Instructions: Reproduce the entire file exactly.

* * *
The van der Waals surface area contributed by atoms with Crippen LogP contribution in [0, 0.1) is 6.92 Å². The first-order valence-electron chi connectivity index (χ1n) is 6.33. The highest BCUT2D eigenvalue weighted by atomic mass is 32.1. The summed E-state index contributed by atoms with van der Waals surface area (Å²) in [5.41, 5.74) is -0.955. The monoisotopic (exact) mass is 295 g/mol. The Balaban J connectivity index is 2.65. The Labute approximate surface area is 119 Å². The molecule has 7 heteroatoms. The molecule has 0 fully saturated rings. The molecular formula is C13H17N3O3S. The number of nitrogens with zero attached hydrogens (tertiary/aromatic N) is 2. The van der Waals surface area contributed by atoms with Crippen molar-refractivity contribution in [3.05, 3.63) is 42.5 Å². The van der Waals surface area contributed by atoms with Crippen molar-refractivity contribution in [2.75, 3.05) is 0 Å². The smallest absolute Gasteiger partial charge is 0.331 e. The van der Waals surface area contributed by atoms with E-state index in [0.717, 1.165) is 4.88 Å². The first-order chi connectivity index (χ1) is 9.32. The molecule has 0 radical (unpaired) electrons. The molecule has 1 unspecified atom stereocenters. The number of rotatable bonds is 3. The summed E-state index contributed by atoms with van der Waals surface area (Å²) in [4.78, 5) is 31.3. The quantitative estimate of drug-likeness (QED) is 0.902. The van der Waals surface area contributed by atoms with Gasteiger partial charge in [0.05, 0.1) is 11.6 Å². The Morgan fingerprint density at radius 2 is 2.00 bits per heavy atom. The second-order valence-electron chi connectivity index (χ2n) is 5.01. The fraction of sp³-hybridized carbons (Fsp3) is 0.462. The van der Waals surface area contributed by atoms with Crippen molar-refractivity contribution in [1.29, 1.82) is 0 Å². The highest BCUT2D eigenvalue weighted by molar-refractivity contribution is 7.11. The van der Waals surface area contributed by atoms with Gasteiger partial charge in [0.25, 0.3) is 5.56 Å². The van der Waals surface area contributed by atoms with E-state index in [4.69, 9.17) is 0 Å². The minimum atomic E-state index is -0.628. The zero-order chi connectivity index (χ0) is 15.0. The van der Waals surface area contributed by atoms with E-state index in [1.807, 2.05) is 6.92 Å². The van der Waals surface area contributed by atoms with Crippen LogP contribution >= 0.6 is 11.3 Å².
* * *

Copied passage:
The van der Waals surface area contributed by atoms with Crippen LogP contribution in [0, 0.1) is 6.92 Å². The first-order valence-electron chi connectivity index (χ1n) is 6.33. The highest BCUT2D eigenvalue weighted by atomic mass is 32.1. The summed E-state index contributed by atoms with van der Waals surface area (Å²) in [5.41, 5.74) is -0.955. The monoisotopic (exact) mass is 295 g/mol. The Balaban J connectivity index is 2.65. The Labute approximate surface area is 119 Å². The molecule has 7 heteroatoms. The molecule has 0 fully saturated rings. The molecular formula is C13H17N3O3S. The number of nitrogens with zero attached hydrogens (tertiary/aromatic N) is 2. The van der Waals surface area contributed by atoms with Crippen molar-refractivity contribution in [3.05, 3.63) is 42.5 Å². The van der Waals surface area contributed by atoms with Crippen molar-refractivity contribution in [2.75, 3.05) is 0 Å². The smallest absolute Gasteiger partial charge is 0.331 e. The van der Waals surface area contributed by atoms with E-state index in [0.717, 1.165) is 4.88 Å². The first-order chi connectivity index (χ1) is 9.32. The molecule has 0 radical (unpaired) electrons. The molecule has 1 unspecified atom stereocenters. The number of rotatable bonds is 3. The summed E-state index contributed by atoms with van der Waals surface area (Å²) in [4.78, 5) is 31.3. The quantitative estimate of drug-likeness (QED) is 0.902. The van der Waals surface area contributed by atoms with Gasteiger partial charge in [0.05, 0.1) is 11.6 Å². The Morgan fingerprint density at radius 2 is 2.00 bits per heavy atom. The second-order valence-electron chi connectivity index (χ2n) is 5.01. The fraction of sp³-hybridized carbons (Fsp3) is 0.462. The van der Waals surface area contributed by atoms with Crippen molar-refractivity contribution in [1.29, 1.82) is 0 Å². The highest BCUT2D eigenvalue weighted by molar-refractivity contribution is 7.11. The van der Waals surface area contributed by atoms with Gasteiger partial charge in [0.25, 0.3) is 5.56 Å². The van der Waals surface area contributed by atoms with E-state index in [4.69, 9.17) is 0 Å². The minimum atomic E-state index is -0.628. The zero-order chi connectivity index (χ0) is 15.0. The van der Waals surface area contributed by atoms with E-state index in [1.807, 2.05) is 6.92 Å². The van der Waals surface area contributed by atoms with Crippen LogP contribution >= 0.6 is 11.3 Å².